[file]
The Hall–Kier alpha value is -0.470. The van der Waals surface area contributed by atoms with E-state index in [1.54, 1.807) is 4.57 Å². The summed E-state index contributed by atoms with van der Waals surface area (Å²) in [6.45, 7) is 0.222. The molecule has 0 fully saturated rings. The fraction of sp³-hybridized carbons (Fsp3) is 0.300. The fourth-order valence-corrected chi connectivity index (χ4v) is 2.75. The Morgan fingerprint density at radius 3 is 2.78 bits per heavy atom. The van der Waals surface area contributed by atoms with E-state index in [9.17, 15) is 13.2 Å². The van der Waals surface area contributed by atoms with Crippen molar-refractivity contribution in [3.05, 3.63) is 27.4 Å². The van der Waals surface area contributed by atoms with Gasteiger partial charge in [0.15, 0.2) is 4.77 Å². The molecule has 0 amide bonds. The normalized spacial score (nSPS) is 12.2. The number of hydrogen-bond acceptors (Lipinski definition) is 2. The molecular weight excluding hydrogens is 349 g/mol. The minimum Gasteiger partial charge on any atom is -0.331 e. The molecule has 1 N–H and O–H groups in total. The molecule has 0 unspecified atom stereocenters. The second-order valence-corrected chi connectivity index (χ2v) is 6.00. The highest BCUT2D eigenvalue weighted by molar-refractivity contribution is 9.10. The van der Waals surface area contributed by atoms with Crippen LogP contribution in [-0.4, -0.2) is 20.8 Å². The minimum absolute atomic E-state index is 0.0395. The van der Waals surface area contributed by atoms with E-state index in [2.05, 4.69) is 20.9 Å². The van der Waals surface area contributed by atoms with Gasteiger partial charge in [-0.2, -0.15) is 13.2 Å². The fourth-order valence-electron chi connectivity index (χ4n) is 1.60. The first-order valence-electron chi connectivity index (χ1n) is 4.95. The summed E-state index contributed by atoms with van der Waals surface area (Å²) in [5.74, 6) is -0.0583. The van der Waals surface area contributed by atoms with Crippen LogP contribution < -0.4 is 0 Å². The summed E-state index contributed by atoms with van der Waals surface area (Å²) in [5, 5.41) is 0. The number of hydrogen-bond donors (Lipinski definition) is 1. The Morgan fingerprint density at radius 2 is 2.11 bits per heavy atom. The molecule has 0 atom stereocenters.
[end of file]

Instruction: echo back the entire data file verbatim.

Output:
The Hall–Kier alpha value is -0.470. The van der Waals surface area contributed by atoms with E-state index in [1.54, 1.807) is 4.57 Å². The summed E-state index contributed by atoms with van der Waals surface area (Å²) in [6.45, 7) is 0.222. The molecule has 0 fully saturated rings. The fraction of sp³-hybridized carbons (Fsp3) is 0.300. The fourth-order valence-corrected chi connectivity index (χ4v) is 2.75. The Morgan fingerprint density at radius 3 is 2.78 bits per heavy atom. The van der Waals surface area contributed by atoms with E-state index in [9.17, 15) is 13.2 Å². The van der Waals surface area contributed by atoms with Crippen molar-refractivity contribution in [3.05, 3.63) is 27.4 Å². The van der Waals surface area contributed by atoms with Gasteiger partial charge in [0.15, 0.2) is 4.77 Å². The molecule has 0 amide bonds. The normalized spacial score (nSPS) is 12.2. The number of hydrogen-bond acceptors (Lipinski definition) is 2. The molecular weight excluding hydrogens is 349 g/mol. The minimum Gasteiger partial charge on any atom is -0.331 e. The molecule has 1 N–H and O–H groups in total. The molecule has 0 unspecified atom stereocenters. The second-order valence-corrected chi connectivity index (χ2v) is 6.00. The highest BCUT2D eigenvalue weighted by molar-refractivity contribution is 9.10. The van der Waals surface area contributed by atoms with Crippen LogP contribution in [-0.4, -0.2) is 20.8 Å². The minimum absolute atomic E-state index is 0.0395. The van der Waals surface area contributed by atoms with E-state index in [2.05, 4.69) is 20.9 Å². The van der Waals surface area contributed by atoms with Gasteiger partial charge in [-0.2, -0.15) is 13.2 Å². The fourth-order valence-electron chi connectivity index (χ4n) is 1.60. The first-order valence-electron chi connectivity index (χ1n) is 4.95. The summed E-state index contributed by atoms with van der Waals surface area (Å²) in [5.74, 6) is -0.0583. The van der Waals surface area contributed by atoms with Crippen LogP contribution < -0.4 is 0 Å². The summed E-state index contributed by atoms with van der Waals surface area (Å²) in [5, 5.41) is 0. The number of hydrogen-bond donors (Lipinski definition) is 1. The Morgan fingerprint density at radius 2 is 2.11 bits per heavy atom. The molecule has 0 atom stereocenters.